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Court condemns epileptic messenger to pay Sh5.5m for losing employer's money after attack

By Kamau Muthoni | Published Wed, August 29th 2018 at 00:00, Updated August 28th 2018 at 23:27 GMT +3

A messenger who lost his employer's money has been ordered to pay Sh5.5 million.

High Court judge Joseph Sergon ruled that Robert Ndaru and his boss, Evans Mburu, pay the amount equally and shoulder the cost of the case.

Mr Ndaru, who was employed by Del Monte Kenya Limited, had been sent to bank Sh6.8 million - in dollars - but allegedly lost the money after suffering an epileptic seizure on the streets of Nairobi in 2004.

Justice Sergon found that Ndaru was reckless for not taking his medicine.

“The defences put forward by the defendants are found to be lacking in merit. I am convinced that the second defendant in the circumstances acted recklessly and carelessly hence he is found liable for negligence,” the judge ruled.

He continued: "In the end, I am satisfied that the plaintiff has proved its claim against both the defendants on a balance of probabilities. Consequently, judgement is entered in favour of the plaintiff."

Del Monte had first pressed criminal charges against Ndaru in which he was charged with the offence of stealing.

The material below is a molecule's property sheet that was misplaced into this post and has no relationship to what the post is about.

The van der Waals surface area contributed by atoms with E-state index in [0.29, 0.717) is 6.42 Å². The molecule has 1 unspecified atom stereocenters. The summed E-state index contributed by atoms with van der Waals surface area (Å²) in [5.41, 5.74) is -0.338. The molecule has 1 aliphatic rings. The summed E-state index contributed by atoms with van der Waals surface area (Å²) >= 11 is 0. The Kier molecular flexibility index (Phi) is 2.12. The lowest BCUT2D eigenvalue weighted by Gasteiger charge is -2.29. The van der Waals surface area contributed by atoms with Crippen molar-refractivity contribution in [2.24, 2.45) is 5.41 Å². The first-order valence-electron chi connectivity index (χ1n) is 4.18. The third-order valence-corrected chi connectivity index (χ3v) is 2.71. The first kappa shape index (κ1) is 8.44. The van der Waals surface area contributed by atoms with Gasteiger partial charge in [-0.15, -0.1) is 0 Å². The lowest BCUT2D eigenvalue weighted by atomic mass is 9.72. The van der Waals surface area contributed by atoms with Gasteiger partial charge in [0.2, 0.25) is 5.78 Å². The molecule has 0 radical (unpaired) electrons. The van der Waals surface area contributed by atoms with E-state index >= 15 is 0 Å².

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He was, however, acquitted after the court found there was no incriminating evidence against him.

But Del Monte did not stop there. It pursued the messenger and his immediate boss through a civil suit, arguing that Ndaru ought to have taken his medicine to avoid seizures, and sought security to escort the cash.

"The second defendant was supposed to be on anti-convulsion drugs on the day the monies were lost i.e. on December 29, 2004. He knew about his condition and that had he been taking drugs as required he would not have suffered an epileptic seizure,” the company argued.

But Mburu and Ndaru denied any liability. According to Mr Mburu, although he was in charge of banking, the cashier was supposed to arrange for security as the money exceeded Sh500,000.

According to Ndaru, on the fateful day, he was given a company car and ordered to bank the money. He first dropped off a cheque at Barclays Bank then started walking to Commercial Bank of Africa with the money in a bag.

But Justice Sergon found that the arguments by Mburu and Ndaru were not convincing enough for the court to dismiss the case.

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